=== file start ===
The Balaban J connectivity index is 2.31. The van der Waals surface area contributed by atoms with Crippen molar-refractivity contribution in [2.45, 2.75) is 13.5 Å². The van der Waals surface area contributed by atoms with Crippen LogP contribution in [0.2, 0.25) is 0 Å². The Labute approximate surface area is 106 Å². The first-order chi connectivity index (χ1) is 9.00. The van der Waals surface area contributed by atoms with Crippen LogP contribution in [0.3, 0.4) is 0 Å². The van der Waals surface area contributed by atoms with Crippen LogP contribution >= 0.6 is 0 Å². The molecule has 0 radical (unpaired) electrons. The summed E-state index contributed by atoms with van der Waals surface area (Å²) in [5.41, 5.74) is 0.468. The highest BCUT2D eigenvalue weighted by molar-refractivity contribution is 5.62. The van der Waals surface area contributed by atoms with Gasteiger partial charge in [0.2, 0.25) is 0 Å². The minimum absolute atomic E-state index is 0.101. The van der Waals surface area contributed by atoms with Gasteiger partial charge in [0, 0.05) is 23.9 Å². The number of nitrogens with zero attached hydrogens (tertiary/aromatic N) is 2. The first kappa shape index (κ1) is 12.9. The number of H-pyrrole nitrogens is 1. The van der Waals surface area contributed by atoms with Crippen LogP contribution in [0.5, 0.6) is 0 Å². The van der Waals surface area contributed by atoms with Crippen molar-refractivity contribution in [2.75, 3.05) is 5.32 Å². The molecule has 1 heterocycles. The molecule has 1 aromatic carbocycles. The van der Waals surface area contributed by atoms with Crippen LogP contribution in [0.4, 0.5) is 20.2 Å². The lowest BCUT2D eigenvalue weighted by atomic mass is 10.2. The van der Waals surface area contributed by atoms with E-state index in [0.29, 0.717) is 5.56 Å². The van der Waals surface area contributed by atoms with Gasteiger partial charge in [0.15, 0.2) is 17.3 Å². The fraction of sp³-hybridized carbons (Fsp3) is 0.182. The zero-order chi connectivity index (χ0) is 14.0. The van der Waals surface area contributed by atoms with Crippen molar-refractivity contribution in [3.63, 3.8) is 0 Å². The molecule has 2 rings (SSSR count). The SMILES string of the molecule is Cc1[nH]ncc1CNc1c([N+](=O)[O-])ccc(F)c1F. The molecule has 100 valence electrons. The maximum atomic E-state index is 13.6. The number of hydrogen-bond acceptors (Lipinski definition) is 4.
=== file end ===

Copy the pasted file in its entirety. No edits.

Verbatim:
The Balaban J connectivity index is 2.31. The van der Waals surface area contributed by atoms with Crippen molar-refractivity contribution in [2.45, 2.75) is 13.5 Å². The van der Waals surface area contributed by atoms with Crippen LogP contribution in [0.2, 0.25) is 0 Å². The Labute approximate surface area is 106 Å². The first-order chi connectivity index (χ1) is 9.00. The van der Waals surface area contributed by atoms with Crippen LogP contribution in [0.3, 0.4) is 0 Å². The van der Waals surface area contributed by atoms with Crippen LogP contribution >= 0.6 is 0 Å². The molecule has 0 radical (unpaired) electrons. The summed E-state index contributed by atoms with van der Waals surface area (Å²) in [5.41, 5.74) is 0.468. The highest BCUT2D eigenvalue weighted by molar-refractivity contribution is 5.62. The van der Waals surface area contributed by atoms with Gasteiger partial charge in [0.2, 0.25) is 0 Å². The minimum absolute atomic E-state index is 0.101. The van der Waals surface area contributed by atoms with Gasteiger partial charge in [0, 0.05) is 23.9 Å². The number of nitrogens with zero attached hydrogens (tertiary/aromatic N) is 2. The first kappa shape index (κ1) is 12.9. The number of H-pyrrole nitrogens is 1. The van der Waals surface area contributed by atoms with Crippen LogP contribution in [0.5, 0.6) is 0 Å². The van der Waals surface area contributed by atoms with Crippen molar-refractivity contribution in [2.75, 3.05) is 5.32 Å². The molecule has 1 heterocycles. The molecule has 1 aromatic carbocycles. The van der Waals surface area contributed by atoms with Crippen LogP contribution in [0.4, 0.5) is 20.2 Å². The lowest BCUT2D eigenvalue weighted by atomic mass is 10.2. The van der Waals surface area contributed by atoms with E-state index in [0.29, 0.717) is 5.56 Å². The van der Waals surface area contributed by atoms with Gasteiger partial charge in [0.15, 0.2) is 17.3 Å². The fraction of sp³-hybridized carbons (Fsp3) is 0.182. The zero-order chi connectivity index (χ0) is 14.0. The van der Waals surface area contributed by atoms with Crippen molar-refractivity contribution in [3.63, 3.8) is 0 Å². The molecule has 2 rings (SSSR count). The SMILES string of the molecule is Cc1[nH]ncc1CNc1c([N+](=O)[O-])ccc(F)c1F. The molecule has 100 valence electrons. The maximum atomic E-state index is 13.6. The number of hydrogen-bond acceptors (Lipinski definition) is 4.